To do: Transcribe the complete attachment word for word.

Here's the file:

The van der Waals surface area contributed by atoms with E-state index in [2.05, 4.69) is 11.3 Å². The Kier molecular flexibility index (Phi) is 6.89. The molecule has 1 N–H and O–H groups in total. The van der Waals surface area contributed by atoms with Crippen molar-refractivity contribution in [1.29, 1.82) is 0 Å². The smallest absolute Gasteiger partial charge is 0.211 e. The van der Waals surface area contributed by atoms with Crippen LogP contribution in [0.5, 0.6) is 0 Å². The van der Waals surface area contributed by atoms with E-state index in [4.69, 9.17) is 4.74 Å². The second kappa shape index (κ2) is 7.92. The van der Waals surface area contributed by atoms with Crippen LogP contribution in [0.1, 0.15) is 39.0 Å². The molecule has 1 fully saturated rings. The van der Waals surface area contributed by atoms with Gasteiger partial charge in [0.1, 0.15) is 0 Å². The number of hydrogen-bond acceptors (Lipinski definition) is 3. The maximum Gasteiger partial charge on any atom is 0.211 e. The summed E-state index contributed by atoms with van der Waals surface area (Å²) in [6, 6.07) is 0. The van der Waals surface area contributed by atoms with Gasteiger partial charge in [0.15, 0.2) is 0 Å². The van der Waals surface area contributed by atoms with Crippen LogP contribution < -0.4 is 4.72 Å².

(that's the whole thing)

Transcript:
The van der Waals surface area contributed by atoms with E-state index in [2.05, 4.69) is 11.3 Å². The Kier molecular flexibility index (Phi) is 6.89. The molecule has 1 N–H and O–H groups in total. The van der Waals surface area contributed by atoms with Crippen molar-refractivity contribution in [1.29, 1.82) is 0 Å². The smallest absolute Gasteiger partial charge is 0.211 e. The van der Waals surface area contributed by atoms with Crippen LogP contribution in [0.5, 0.6) is 0 Å². The van der Waals surface area contributed by atoms with E-state index in [4.69, 9.17) is 4.74 Å². The second kappa shape index (κ2) is 7.92. The van der Waals surface area contributed by atoms with Crippen LogP contribution in [0.1, 0.15) is 39.0 Å². The molecule has 1 fully saturated rings. The van der Waals surface area contributed by atoms with Gasteiger partial charge in [0.1, 0.15) is 0 Å². The number of hydrogen-bond acceptors (Lipinski definition) is 3. The maximum Gasteiger partial charge on any atom is 0.211 e. The summed E-state index contributed by atoms with van der Waals surface area (Å²) in [6, 6.07) is 0. The van der Waals surface area contributed by atoms with Gasteiger partial charge in [0.15, 0.2) is 0 Å². The van der Waals surface area contributed by atoms with Crippen LogP contribution < -0.4 is 4.72 Å².